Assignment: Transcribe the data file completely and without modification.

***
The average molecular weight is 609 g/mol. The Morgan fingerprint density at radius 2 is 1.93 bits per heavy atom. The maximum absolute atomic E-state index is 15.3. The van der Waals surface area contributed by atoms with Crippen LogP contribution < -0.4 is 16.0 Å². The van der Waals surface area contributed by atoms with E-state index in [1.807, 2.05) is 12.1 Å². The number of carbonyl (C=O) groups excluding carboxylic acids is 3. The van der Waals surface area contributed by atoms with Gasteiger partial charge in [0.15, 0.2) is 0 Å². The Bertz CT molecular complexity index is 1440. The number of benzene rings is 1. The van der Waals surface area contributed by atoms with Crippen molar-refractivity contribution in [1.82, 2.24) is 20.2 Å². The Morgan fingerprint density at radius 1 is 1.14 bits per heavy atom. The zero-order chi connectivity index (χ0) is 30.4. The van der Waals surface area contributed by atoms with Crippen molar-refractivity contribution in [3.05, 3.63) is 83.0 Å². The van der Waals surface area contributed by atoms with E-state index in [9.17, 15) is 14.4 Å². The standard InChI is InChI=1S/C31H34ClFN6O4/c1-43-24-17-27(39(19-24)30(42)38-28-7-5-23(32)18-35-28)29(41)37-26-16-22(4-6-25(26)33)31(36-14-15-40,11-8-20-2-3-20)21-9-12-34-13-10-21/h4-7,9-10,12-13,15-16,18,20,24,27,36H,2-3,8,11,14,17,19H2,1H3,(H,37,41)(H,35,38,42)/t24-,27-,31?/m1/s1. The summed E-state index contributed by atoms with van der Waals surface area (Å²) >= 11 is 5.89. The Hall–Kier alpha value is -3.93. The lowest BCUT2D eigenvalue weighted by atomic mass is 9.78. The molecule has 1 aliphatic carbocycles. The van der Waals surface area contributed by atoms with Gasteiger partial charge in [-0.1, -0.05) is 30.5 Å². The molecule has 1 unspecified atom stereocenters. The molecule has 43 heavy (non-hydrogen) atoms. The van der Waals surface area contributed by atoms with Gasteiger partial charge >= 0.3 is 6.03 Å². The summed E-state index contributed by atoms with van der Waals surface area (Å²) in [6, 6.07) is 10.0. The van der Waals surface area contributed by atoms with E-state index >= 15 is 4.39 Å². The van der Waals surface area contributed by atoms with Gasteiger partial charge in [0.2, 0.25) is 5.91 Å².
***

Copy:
The average molecular weight is 609 g/mol. The Morgan fingerprint density at radius 2 is 1.93 bits per heavy atom. The maximum absolute atomic E-state index is 15.3. The van der Waals surface area contributed by atoms with Crippen LogP contribution < -0.4 is 16.0 Å². The van der Waals surface area contributed by atoms with E-state index in [1.807, 2.05) is 12.1 Å². The number of carbonyl (C=O) groups excluding carboxylic acids is 3. The van der Waals surface area contributed by atoms with Gasteiger partial charge in [0.15, 0.2) is 0 Å². The Bertz CT molecular complexity index is 1440. The number of benzene rings is 1. The van der Waals surface area contributed by atoms with Crippen molar-refractivity contribution in [1.82, 2.24) is 20.2 Å². The Morgan fingerprint density at radius 1 is 1.14 bits per heavy atom. The zero-order chi connectivity index (χ0) is 30.4. The van der Waals surface area contributed by atoms with Crippen molar-refractivity contribution in [3.05, 3.63) is 83.0 Å². The van der Waals surface area contributed by atoms with E-state index in [9.17, 15) is 14.4 Å². The standard InChI is InChI=1S/C31H34ClFN6O4/c1-43-24-17-27(39(19-24)30(42)38-28-7-5-23(32)18-35-28)29(41)37-26-16-22(4-6-25(26)33)31(36-14-15-40,11-8-20-2-3-20)21-9-12-34-13-10-21/h4-7,9-10,12-13,15-16,18,20,24,27,36H,2-3,8,11,14,17,19H2,1H3,(H,37,41)(H,35,38,42)/t24-,27-,31?/m1/s1. The summed E-state index contributed by atoms with van der Waals surface area (Å²) >= 11 is 5.89. The Hall–Kier alpha value is -3.93. The lowest BCUT2D eigenvalue weighted by atomic mass is 9.78. The molecule has 1 aliphatic carbocycles. The van der Waals surface area contributed by atoms with Gasteiger partial charge in [-0.1, -0.05) is 30.5 Å². The molecule has 1 unspecified atom stereocenters. The molecule has 43 heavy (non-hydrogen) atoms. The van der Waals surface area contributed by atoms with Gasteiger partial charge >= 0.3 is 6.03 Å². The summed E-state index contributed by atoms with van der Waals surface area (Å²) in [6, 6.07) is 10.0. The van der Waals surface area contributed by atoms with E-state index >= 15 is 4.39 Å². The van der Waals surface area contributed by atoms with Gasteiger partial charge in [0.2, 0.25) is 5.91 Å².